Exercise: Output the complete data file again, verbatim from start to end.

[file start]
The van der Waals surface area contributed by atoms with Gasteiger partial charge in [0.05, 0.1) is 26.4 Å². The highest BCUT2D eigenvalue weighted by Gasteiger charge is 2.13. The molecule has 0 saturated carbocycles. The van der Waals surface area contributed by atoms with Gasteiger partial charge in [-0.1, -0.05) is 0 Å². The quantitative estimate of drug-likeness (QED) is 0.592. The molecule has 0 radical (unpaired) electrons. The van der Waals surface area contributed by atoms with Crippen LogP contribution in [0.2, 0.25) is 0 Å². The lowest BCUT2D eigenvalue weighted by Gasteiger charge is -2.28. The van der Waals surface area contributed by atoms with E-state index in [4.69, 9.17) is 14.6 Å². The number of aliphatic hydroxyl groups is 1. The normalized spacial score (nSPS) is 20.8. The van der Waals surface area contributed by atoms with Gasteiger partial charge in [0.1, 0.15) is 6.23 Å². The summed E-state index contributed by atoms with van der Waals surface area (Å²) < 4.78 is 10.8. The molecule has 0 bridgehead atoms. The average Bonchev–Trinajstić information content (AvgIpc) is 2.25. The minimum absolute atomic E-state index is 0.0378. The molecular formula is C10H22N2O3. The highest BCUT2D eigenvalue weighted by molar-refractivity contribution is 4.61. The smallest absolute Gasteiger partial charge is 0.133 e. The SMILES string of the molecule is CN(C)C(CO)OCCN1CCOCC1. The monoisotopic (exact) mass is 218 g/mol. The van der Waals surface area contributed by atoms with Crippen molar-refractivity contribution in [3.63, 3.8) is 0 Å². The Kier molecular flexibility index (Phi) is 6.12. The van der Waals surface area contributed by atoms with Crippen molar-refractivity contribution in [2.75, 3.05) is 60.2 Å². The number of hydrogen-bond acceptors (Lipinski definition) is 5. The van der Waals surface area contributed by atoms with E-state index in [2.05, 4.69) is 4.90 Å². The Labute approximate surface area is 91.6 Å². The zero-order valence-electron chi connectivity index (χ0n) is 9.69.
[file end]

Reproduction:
The van der Waals surface area contributed by atoms with Gasteiger partial charge in [0.05, 0.1) is 26.4 Å². The highest BCUT2D eigenvalue weighted by Gasteiger charge is 2.13. The molecule has 0 saturated carbocycles. The van der Waals surface area contributed by atoms with Gasteiger partial charge in [-0.1, -0.05) is 0 Å². The quantitative estimate of drug-likeness (QED) is 0.592. The molecule has 0 radical (unpaired) electrons. The van der Waals surface area contributed by atoms with Crippen LogP contribution in [0.2, 0.25) is 0 Å². The lowest BCUT2D eigenvalue weighted by Gasteiger charge is -2.28. The van der Waals surface area contributed by atoms with E-state index in [4.69, 9.17) is 14.6 Å². The number of aliphatic hydroxyl groups is 1. The normalized spacial score (nSPS) is 20.8. The van der Waals surface area contributed by atoms with Gasteiger partial charge in [0.1, 0.15) is 6.23 Å². The summed E-state index contributed by atoms with van der Waals surface area (Å²) < 4.78 is 10.8. The molecule has 0 bridgehead atoms. The average Bonchev–Trinajstić information content (AvgIpc) is 2.25. The minimum absolute atomic E-state index is 0.0378. The molecular formula is C10H22N2O3. The highest BCUT2D eigenvalue weighted by molar-refractivity contribution is 4.61. The smallest absolute Gasteiger partial charge is 0.133 e. The SMILES string of the molecule is CN(C)C(CO)OCCN1CCOCC1. The monoisotopic (exact) mass is 218 g/mol. The van der Waals surface area contributed by atoms with Crippen molar-refractivity contribution in [3.63, 3.8) is 0 Å². The Kier molecular flexibility index (Phi) is 6.12. The van der Waals surface area contributed by atoms with Crippen molar-refractivity contribution in [2.75, 3.05) is 60.2 Å². The number of hydrogen-bond acceptors (Lipinski definition) is 5. The van der Waals surface area contributed by atoms with E-state index in [2.05, 4.69) is 4.90 Å². The Labute approximate surface area is 91.6 Å². The zero-order valence-electron chi connectivity index (χ0n) is 9.69.